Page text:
The suspect accused of killing four University of Idaho students waived his right to a speedy preliminary hearing Thursday and, in the process, made a request that once again alleged a potential accomplice.
Prior to the new year, the 28-year-old Washington State University Ph.D. candidate believed responsible for the murders of Ethan Chapin, Kaylee Goncalves, Xana Kernodle and Maddie Mogen was arrested in Monroe County, Pennsylvania. After being extradited to Idaho, he appeared in Latah County Court before Judge Megan Marshall Thursday where his public defender, Ann Taylor, requested a preliminary hearing be held no sooner than June.
By waiving the right to a hearing within 14 days of an initial court appearance, the defense has more time to review evidence, which included a discovery request for, “Any written or recorded statements by a co-defendant, and the substance of any relevant oral statement made by a co-defendant whether before or after arrest in response to interrogation by any person known by the co-defendant to be a peace officer or agent of the prosecuting attorney, or which are otherwise relevant to the offense charged.”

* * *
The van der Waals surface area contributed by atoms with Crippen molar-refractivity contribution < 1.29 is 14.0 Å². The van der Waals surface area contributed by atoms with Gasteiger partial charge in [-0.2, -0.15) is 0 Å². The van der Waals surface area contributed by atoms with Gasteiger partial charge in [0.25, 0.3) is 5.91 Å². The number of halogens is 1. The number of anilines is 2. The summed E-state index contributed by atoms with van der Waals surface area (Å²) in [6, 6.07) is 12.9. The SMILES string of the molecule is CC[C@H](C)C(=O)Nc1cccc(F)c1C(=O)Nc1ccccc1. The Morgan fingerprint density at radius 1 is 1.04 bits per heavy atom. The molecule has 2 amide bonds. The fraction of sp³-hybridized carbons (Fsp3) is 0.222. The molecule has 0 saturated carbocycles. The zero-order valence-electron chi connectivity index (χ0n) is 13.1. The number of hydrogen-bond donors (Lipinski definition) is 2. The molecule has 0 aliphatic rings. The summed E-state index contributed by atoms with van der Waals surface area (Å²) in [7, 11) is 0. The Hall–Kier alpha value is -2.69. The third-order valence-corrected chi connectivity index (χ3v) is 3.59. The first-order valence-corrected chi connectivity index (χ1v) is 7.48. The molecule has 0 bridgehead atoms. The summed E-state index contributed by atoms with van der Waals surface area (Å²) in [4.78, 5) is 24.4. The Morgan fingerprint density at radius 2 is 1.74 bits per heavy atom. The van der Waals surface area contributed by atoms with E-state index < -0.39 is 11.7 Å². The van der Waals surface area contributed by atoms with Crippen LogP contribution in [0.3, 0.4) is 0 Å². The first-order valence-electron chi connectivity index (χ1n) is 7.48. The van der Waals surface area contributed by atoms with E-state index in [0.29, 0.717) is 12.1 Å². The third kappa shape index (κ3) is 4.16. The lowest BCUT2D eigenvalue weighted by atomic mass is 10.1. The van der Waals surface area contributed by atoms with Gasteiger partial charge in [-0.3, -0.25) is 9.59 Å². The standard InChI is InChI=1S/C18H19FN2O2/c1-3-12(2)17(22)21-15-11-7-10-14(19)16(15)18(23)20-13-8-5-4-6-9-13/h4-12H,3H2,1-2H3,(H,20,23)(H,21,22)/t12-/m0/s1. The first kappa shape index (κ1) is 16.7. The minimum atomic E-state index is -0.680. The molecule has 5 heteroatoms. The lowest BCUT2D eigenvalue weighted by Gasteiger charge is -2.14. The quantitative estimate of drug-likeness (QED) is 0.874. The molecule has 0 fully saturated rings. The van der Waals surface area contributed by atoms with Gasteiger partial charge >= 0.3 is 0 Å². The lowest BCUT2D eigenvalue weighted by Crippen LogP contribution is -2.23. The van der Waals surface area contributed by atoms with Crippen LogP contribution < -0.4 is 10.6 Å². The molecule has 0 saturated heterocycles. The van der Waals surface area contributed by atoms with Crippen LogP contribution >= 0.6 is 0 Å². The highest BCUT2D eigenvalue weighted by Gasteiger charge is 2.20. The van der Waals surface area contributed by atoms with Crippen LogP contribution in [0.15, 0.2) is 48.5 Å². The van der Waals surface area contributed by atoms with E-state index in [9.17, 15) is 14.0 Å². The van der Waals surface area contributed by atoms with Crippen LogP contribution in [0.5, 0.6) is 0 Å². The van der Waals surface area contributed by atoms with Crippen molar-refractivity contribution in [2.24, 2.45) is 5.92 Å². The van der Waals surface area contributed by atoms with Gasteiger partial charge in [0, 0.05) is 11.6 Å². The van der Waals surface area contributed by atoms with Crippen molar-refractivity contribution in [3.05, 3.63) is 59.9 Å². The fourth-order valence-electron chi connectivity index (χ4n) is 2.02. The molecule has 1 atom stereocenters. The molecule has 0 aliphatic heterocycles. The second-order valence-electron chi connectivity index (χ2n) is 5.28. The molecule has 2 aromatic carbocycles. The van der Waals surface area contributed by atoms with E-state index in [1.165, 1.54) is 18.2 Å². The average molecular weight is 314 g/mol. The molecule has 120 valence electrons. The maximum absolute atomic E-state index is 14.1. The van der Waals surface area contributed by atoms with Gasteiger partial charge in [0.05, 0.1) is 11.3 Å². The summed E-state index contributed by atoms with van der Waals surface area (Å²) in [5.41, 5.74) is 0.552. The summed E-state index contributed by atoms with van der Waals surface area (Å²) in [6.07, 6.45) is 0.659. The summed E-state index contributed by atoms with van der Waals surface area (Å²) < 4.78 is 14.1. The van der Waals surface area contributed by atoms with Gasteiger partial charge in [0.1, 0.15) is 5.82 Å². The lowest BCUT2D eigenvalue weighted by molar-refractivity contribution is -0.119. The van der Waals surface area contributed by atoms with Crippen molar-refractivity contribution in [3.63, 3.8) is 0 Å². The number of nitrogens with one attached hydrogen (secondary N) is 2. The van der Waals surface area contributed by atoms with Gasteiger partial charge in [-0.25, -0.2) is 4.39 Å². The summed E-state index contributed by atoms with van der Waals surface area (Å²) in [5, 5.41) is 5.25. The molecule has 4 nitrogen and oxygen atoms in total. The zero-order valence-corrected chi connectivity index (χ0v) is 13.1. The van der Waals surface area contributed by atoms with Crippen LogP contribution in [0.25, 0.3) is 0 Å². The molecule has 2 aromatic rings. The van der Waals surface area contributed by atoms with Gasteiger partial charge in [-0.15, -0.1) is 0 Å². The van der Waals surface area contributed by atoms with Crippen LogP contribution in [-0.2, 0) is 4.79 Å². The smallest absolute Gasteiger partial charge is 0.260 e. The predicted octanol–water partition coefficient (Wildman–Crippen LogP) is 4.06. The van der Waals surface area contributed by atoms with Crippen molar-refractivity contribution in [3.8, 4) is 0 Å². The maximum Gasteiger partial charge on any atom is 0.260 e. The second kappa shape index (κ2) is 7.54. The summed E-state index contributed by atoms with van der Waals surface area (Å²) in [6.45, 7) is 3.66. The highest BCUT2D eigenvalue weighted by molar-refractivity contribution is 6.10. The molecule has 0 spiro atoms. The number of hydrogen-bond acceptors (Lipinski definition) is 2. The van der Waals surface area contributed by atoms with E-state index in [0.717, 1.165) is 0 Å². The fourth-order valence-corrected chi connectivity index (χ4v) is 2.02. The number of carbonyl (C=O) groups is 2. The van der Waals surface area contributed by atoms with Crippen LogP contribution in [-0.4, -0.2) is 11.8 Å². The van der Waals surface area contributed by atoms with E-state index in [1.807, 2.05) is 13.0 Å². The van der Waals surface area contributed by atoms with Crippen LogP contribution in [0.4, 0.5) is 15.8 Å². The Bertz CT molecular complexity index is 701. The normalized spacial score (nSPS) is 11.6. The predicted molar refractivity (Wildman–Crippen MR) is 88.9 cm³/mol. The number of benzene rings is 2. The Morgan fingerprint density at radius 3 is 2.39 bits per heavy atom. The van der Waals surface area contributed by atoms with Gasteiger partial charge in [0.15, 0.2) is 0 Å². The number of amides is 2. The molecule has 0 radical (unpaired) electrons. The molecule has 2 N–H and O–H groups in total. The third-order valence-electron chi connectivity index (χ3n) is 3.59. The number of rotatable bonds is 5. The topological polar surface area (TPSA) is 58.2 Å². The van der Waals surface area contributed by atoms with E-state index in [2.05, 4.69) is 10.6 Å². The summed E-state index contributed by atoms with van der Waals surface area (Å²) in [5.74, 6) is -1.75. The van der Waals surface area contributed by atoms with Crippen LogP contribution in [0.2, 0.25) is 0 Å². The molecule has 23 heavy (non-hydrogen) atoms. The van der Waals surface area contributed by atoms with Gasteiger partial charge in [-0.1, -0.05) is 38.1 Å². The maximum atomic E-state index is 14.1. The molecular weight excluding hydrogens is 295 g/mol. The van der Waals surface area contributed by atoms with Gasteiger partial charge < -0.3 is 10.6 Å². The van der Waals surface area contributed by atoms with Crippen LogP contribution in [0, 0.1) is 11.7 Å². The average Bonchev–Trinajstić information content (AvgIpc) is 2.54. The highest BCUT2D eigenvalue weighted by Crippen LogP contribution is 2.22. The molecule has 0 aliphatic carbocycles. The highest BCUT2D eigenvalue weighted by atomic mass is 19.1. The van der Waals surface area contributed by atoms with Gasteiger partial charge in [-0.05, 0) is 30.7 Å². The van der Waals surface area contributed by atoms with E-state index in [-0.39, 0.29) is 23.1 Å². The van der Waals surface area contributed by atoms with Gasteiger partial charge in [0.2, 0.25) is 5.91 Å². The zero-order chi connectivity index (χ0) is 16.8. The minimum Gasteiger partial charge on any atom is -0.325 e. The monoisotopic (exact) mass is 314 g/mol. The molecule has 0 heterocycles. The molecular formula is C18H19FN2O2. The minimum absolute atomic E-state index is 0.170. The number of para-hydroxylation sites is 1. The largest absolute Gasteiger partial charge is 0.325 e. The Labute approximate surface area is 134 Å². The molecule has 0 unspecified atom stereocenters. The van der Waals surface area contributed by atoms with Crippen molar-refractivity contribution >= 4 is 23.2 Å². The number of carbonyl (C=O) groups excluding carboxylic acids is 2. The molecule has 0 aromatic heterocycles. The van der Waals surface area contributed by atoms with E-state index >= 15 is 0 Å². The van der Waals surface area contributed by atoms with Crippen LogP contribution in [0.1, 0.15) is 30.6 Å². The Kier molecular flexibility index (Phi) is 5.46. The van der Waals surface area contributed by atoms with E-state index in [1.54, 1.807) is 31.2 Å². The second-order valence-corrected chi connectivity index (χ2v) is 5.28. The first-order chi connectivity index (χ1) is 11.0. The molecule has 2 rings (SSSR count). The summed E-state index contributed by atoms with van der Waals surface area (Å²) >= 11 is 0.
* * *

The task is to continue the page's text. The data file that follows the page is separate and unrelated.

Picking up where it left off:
The request, one of 18 made as part of the discovery process, brought back into focus a claim made by the suspect upon his arrest when he asked law enforcement officials if they had apprehended anyone else in connection to the murders, according to Inside Edition.
Crime journalist Nancy Grace had opined on that point following the suspect’s arrest and said, “Forensically, it appears that there was only one type of weapon used. So what am I supposed to think? They handed the knife off to each other? No. But could someone have been a lookout? Did someone help plan it? Possibly. Possibly. But in my mind, highly doubtful.”
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As it stands, neither the Moscow Police Department nor any other agency that participated in the investigation has publicly suggested the possibility of another suspect in the Nov. 13 killings. The police have issued no further statements on the matter since Jan. 3.
Among the other requests, Taylor sought copies of “all documentations generated as a result of performed drug tests…including types of testing performed in this case, testing procedures, reagents and/or solvents used in testing, comparative analyses performed, and number of experiments performed in each test,” as well as “all documents pertaining to the existence and substance of any payments, promises of leniency, preferential treatment or other inducements or threats to prospective witnesses,” and “Disclosure of whether a defendant, or any other person, was identified by lineup, show up, photo spread or similar identification proceeding relating to the offense charged, and production of any pictures utilized or resulting therefrom and the names, addresses and telephone numbers of all identifying witnesses.”
In following the request of the defense, Judge Marshall slated the preliminary hearing to begin on June 26 and the suspect was ordered to remain held without bail until that time.
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